A traditional food on the Christmas eve meal table in many Slovak families are little pieces of sweet bread known as bobaľky (bo-ball-kee). Boblaky is often served tossed with ground poppy seeds and honey but may also be served in a savory version featuring sauerkraut and onions.

Depending on family traditions which vary among areas and regions, they are either served as a course early on in the meal or eaten as dessert.

Centuries long traditions

Christmas Eve is very special in Slovak households. The evening begins with the arrival of the first star in the night sky. The “lady of the house” lights the candles. Prayers are said. An apple is sliced horizontally in the middle – seeing an unbroken star indicates good luck.

Next come oblátky, Christmas wafers traditionally prepared by the school teacher or priest of the village, but now usually baked commercially.  They are eaten with honey and garlic. In many families, oblátky are followed by these bobalky.

Bobalky are some of the most ancient of all foods in Slovak cuisine. Their history dates back to the days when only unleavened breads were baked, which had to be softened in milk unless eaten fresh out of the oven. The exact beginnings and history of the poppy seed and honey dish is unclear. It appears to have been part of the Slovak and Central European Solstice and Christmas Traditions for many centuries.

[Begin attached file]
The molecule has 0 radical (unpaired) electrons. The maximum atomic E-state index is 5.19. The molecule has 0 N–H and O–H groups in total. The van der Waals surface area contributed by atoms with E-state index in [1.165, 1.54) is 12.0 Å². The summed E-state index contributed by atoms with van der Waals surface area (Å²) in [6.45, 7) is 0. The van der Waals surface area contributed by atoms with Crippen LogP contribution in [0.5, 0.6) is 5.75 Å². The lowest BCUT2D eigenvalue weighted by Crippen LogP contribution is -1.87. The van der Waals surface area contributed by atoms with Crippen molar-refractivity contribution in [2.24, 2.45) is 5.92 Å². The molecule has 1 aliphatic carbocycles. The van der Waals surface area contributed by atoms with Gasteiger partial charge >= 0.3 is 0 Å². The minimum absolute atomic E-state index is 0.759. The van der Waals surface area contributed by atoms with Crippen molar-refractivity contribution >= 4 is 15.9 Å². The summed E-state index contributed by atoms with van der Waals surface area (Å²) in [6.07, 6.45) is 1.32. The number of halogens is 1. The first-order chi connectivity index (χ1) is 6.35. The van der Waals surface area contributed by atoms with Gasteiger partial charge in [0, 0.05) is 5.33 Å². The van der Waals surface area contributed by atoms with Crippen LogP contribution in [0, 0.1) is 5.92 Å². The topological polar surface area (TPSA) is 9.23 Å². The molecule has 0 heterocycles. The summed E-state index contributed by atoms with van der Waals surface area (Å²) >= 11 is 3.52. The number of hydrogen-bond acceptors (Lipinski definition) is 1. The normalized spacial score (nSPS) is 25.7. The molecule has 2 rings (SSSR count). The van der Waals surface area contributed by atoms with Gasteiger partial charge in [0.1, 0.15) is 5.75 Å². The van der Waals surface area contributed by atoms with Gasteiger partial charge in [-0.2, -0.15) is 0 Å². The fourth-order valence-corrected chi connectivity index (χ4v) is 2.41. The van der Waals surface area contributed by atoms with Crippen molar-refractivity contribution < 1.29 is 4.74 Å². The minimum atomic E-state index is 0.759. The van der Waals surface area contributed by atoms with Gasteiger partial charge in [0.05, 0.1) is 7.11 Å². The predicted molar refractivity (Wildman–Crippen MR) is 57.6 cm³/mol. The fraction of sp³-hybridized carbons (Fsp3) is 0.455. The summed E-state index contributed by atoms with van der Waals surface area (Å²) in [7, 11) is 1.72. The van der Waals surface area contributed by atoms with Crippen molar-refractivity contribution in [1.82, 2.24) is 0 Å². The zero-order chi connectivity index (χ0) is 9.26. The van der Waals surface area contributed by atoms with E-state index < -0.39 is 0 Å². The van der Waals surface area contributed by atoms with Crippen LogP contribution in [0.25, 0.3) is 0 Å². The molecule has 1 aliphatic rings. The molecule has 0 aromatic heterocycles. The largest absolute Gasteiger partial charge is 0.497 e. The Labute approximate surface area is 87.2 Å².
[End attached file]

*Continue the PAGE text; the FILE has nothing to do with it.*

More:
Pre-Christian Slovaks believed that the spirits of the dead lingered around after an individual died. These spirits needed to be respected and acknowledged. Serving this bread at Solstice time was a way to communicate with the dead. By leaving a small portion of Bobalky on an open window sill, and having birds or small animals eat some of this bread, the living could communicate with the “dead spirits” and the “dead spirits” communicate with the living.

Poppy seeds were sometimes scattered throughout the home to ward off evil spirits. Honey was considered a source of life and vitality. These pre-Christian myths were later included into the Christmas Traditions. (Source:

Boiling water? Over bread?

It may go against common sense to soak your nice, pillow-y, home-baked bread with boiling water as this recipe directs, but as the wet bread pieces are tossed and mixed, they take on a ball shape. Wetting the bread with hot water should be done very gradually; you are making them “damp” not making them “mushy”. These moistened pieces of bread are then tossed with either the sweet poppy seed/honey mixture or with the savory sauerkraut/onion topping.

“Dough” you know…

Bobalky, although traditionally made with a homemade yeast dough, can be made using frozen bread dough from your grocer’s freezer. Simply thaw a pound of dough, pinch off portions into small pieces about an inch in diameter, then shape into a ball. Place dough balls, lightly touching, on a greased and floured baking sheet, set in a warm location lightly covered with a kitchen towel, and let rise for for 15 minutes. Then bake at 375F degrees for 15 minutes or until lightly browned. Finish the dish the same as if you had made homemade dough.

Poppy seed TLC

Poppy seeds are upward of 40 percent oil which can turn quickly, making the seeds’ naturally sweet and nutty flavor disappear. They grow rancid in a heartbeat so they must be purchased fresh from a reliable merchant. Keep them frozen or refrigerated at home.